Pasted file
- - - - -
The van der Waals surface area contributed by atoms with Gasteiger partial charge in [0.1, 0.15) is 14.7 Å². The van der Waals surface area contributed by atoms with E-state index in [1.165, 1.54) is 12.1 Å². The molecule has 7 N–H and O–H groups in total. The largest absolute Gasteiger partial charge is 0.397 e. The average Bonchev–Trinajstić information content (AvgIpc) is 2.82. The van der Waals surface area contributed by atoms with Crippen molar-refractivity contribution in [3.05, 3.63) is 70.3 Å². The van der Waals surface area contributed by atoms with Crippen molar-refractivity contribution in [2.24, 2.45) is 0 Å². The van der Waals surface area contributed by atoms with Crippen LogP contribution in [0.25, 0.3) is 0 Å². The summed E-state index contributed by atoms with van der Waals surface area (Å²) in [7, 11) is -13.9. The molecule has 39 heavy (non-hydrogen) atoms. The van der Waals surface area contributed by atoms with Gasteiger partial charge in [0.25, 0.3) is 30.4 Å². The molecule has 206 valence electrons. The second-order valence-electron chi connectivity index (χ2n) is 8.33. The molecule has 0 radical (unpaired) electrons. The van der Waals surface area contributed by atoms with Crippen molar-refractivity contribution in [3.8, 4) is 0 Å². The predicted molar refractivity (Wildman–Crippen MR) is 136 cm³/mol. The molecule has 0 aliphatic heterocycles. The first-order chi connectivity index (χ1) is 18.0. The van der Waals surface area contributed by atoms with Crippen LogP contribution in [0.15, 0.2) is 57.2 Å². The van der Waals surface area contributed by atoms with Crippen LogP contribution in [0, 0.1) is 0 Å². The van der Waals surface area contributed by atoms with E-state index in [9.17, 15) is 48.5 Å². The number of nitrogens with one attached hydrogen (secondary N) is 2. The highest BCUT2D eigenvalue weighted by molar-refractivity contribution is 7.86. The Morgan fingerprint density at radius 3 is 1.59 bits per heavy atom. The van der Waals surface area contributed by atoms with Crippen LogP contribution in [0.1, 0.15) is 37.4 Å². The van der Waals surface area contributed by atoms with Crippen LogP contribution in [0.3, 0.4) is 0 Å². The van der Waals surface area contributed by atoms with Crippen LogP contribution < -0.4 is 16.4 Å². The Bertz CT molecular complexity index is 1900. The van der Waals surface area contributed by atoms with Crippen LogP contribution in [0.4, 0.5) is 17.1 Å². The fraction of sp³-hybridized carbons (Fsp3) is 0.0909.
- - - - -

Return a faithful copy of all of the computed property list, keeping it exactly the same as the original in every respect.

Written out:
The van der Waals surface area contributed by atoms with Gasteiger partial charge in [0.1, 0.15) is 14.7 Å². The van der Waals surface area contributed by atoms with E-state index in [1.165, 1.54) is 12.1 Å². The molecule has 7 N–H and O–H groups in total. The largest absolute Gasteiger partial charge is 0.397 e. The average Bonchev–Trinajstić information content (AvgIpc) is 2.82. The van der Waals surface area contributed by atoms with Crippen molar-refractivity contribution in [3.05, 3.63) is 70.3 Å². The van der Waals surface area contributed by atoms with Crippen molar-refractivity contribution in [2.24, 2.45) is 0 Å². The van der Waals surface area contributed by atoms with Crippen LogP contribution in [0.25, 0.3) is 0 Å². The summed E-state index contributed by atoms with van der Waals surface area (Å²) in [7, 11) is -13.9. The molecule has 39 heavy (non-hydrogen) atoms. The van der Waals surface area contributed by atoms with Gasteiger partial charge in [0.25, 0.3) is 30.4 Å². The molecule has 206 valence electrons. The second-order valence-electron chi connectivity index (χ2n) is 8.33. The molecule has 0 radical (unpaired) electrons. The van der Waals surface area contributed by atoms with Crippen molar-refractivity contribution in [3.8, 4) is 0 Å². The predicted molar refractivity (Wildman–Crippen MR) is 136 cm³/mol. The molecule has 0 aliphatic heterocycles. The first-order chi connectivity index (χ1) is 18.0. The van der Waals surface area contributed by atoms with Crippen LogP contribution in [0.15, 0.2) is 57.2 Å². The van der Waals surface area contributed by atoms with Crippen LogP contribution in [0, 0.1) is 0 Å². The van der Waals surface area contributed by atoms with E-state index in [9.17, 15) is 48.5 Å². The number of nitrogens with one attached hydrogen (secondary N) is 2. The highest BCUT2D eigenvalue weighted by molar-refractivity contribution is 7.86. The Morgan fingerprint density at radius 3 is 1.59 bits per heavy atom. The van der Waals surface area contributed by atoms with Crippen LogP contribution in [0.1, 0.15) is 37.4 Å². The van der Waals surface area contributed by atoms with Crippen LogP contribution in [0.3, 0.4) is 0 Å². The van der Waals surface area contributed by atoms with Crippen LogP contribution < -0.4 is 16.4 Å². The Bertz CT molecular complexity index is 1900. The van der Waals surface area contributed by atoms with Crippen LogP contribution in [0.4, 0.5) is 17.1 Å². The fraction of sp³-hybridized carbons (Fsp3) is 0.0909.